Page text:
1. 
“When the Japanese repair broken objects, they aggrandize the damage by filling the cracks with gold. They believe that when something has suffered damage and has a history, it becomes more beautiful.”

    “When the Japanese repair broken objects, they aggrandize the damage by filling the cracks with gold. They believe that when something has suffered damage and has a history, it becomes more beautiful.”

    (via endsville)

    1 year ago  /  156,158 notes

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    1 year ago  /  26,376 notes  /  Source: the13thblackcat.deviantart.com

  3. How to download any audio post on Tumblr.

    2n0wflake:

    glubblub:

    pageofmelody:

    1. Chrome users, install TumTaster. Firefox users, install Greasemonkey, then the TumTaster script. IE users, get a better browser.

    2. Oh cool check out that new button below every audio post.

    3. Right-click, Save Link As.

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    Use this power for good.

    [REALLY NOT MUFFLED ANGELIC POWERFUL ORCHESTRA IN THE FOREGROUND]

    WHAT ABOIT SAFARI YOU LITTLE SHIT

    (via actualdetective-timdrake-deacti)

    1 year ago  /  9,830 notes  /  Source: page-music

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    1 year ago  /  8,393 notes  /  Source: anotherartresourceblog

  5. barackfuckingobama:

    napoleonbonerhard:

    caresaggressively:

    solluxander:

    I WANT TO GOOGLE A SONG BUT ITS A SOUNDTRACK AND I DONT KNOW THE NAME OR THE MOVIE AND I CANT GOOGLE THE SPECIFIC NOTES I HATE MY LIFE

    THERE’S A SITE WHERE YOU CAN HUM IT THOUGH

    I AM CRYING THE FUTURE IS NOW

    I DIDNT BELIEVE IT WOULD WORK BUT

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    MOTHER FUCKING SORCERY

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    (via bolto)

    1 year ago  /  182,764 notes

  6. wannabeanimator:

If you go to a good college with good professors, they’ll teach you everything you need to know about animation, no prior knowledge required. However, it never hurts to teach yourself a little bit.As for applying—your portfolios should have life drawings, both human and animal. Some colleges like you to send in a sketchbook with your portfolio. Other things that could help you are caricatures, illustrations, etc. You really don’t need animations in your portfolio for college, but if you’ve got any you think are good enough for submission, you should send it in! Or since it sounds like none of you have really started making any yet, you could attempt to.If you’re wondering what kind of animation to submit in your portfolio to college, a good exercise would be rough animation to sound (similar to what they do at the 11 second club)—it doesn’t need to be fully finished or even have full lip syncs. You should focus first and foremost on the acting; making your character move and emote.So, you want to animate but you’re not sure how to start? Well, I’m gonna throw some links at you, and I want you to read through them and absorb what they tell you.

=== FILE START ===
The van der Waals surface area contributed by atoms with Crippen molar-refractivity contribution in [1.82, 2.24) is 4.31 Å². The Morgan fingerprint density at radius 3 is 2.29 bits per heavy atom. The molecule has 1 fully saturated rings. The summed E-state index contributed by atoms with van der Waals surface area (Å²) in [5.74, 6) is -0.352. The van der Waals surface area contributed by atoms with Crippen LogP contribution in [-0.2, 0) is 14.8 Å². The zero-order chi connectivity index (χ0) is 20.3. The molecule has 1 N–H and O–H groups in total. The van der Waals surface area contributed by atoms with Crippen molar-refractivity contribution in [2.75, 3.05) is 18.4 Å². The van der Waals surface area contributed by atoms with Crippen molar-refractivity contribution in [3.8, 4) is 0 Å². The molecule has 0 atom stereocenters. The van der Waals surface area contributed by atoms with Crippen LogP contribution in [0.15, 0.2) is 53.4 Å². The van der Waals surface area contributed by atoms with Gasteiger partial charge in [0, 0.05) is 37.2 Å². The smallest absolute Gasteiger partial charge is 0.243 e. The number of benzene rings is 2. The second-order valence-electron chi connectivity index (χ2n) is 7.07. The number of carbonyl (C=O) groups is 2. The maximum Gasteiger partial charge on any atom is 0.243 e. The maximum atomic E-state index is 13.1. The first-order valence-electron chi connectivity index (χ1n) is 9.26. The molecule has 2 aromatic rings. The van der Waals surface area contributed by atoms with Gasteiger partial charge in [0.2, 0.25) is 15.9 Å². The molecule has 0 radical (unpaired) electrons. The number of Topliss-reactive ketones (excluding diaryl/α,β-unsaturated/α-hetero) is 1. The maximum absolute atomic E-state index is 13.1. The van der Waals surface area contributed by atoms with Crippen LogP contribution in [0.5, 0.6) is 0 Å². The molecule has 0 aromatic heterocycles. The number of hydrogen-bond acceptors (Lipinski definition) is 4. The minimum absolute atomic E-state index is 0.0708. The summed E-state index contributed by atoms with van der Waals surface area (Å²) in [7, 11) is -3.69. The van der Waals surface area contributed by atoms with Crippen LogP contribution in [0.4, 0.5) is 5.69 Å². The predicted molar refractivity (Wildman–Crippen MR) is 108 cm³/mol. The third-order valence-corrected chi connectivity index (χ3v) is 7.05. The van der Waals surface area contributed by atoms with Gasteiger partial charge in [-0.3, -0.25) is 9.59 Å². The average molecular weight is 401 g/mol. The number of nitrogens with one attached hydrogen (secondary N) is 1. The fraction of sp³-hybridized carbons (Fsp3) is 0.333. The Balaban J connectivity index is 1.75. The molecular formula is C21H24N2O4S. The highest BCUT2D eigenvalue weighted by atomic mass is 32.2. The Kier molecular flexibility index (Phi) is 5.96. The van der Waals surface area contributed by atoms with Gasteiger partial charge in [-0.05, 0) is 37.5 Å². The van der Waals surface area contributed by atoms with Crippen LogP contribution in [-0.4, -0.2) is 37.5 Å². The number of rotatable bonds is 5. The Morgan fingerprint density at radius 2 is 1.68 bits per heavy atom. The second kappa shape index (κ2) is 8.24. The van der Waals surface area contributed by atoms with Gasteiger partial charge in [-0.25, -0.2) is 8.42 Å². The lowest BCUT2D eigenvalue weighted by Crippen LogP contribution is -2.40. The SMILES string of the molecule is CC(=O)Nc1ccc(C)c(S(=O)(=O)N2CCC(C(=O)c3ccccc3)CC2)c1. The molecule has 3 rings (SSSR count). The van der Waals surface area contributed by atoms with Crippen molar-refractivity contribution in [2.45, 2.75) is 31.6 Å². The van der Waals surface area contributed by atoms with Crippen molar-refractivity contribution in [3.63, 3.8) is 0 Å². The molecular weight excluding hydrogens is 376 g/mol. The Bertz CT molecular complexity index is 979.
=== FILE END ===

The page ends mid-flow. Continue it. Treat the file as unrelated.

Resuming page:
The Animator’s Survival Kit
A System for Planning and Timing Animation
Timing for Animation
The Illusion of Life
Free Animation Software
Pencil
PAP 4.0
Blender
Schools for Animation - just some suggestions, not an absolute listSo, my suggestion to those of you who’re applying to college for animation:
Build a strong portfolio with life drawings and work you’re most proud of
Read those books I suggested and practice the exercises in them
It’s not the end of the world if you don’t have any animations in your portfolio
Skill in animation takes time; focus on learning your foundations—drawing, painting, design
Animation is iterative; it might take you five ball bounce exercises before you get it right, so don’t give up, just keep practicing
Hope that helps!

    wannabeanimator:

    If you go to a good college with good professors, they’ll teach you everything you need to know about animation, no prior knowledge required. However, it never hurts to teach yourself a little bit.
    As for applying—your portfolios should have life drawings, both human and animal. Some colleges like you to send in a sketchbook with your portfolio. Other things that could help you are caricatures, illustrations, etc. You really don’t need animations in your portfolio for college, but if you’ve got any you think are good enough for submission, you should send it in! Or since it sounds like none of you have really started making any yet, you could attempt to.
    If you’re wondering what kind of animation to submit in your portfolio to college, a good exercise would be rough animation to sound (similar to what they do at the 11 second club)—it doesn’t need to be fully finished or even have full lip syncs. You should focus first and foremost on the acting; making your character move and emote.

    So, you want to animate but you’re not sure how to start? Well, I’m gonna throw some links at you, and I want you to read through them and absorb what they tell you.

    Free Animation Software

    Schools for Animation - just some suggestions, not an absolute list

    So, my suggestion to those of you who’re applying to college for animation:

    • Build a strong portfolio with life drawings and work you’re most proud of
    • Read those books I suggested and practice the exercises in them
    • It’s not the end of the world if you don’t have any animations in your portfolio
    • Skill in animation takes time; focus on learning your foundations—drawing, painting, design
    • Animation is iterative; it might take you five ball bounce exercises before you get it right, so don’t give up, just keep practicing

    Hope that helps!

    1 year ago  /  585 notes  /  Source: wannabeanimator

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    1 year ago  /  37,578 notes  /  Source: pixiv.net

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    1 year ago  /  23,277 notes  /  Source: felicemelancholie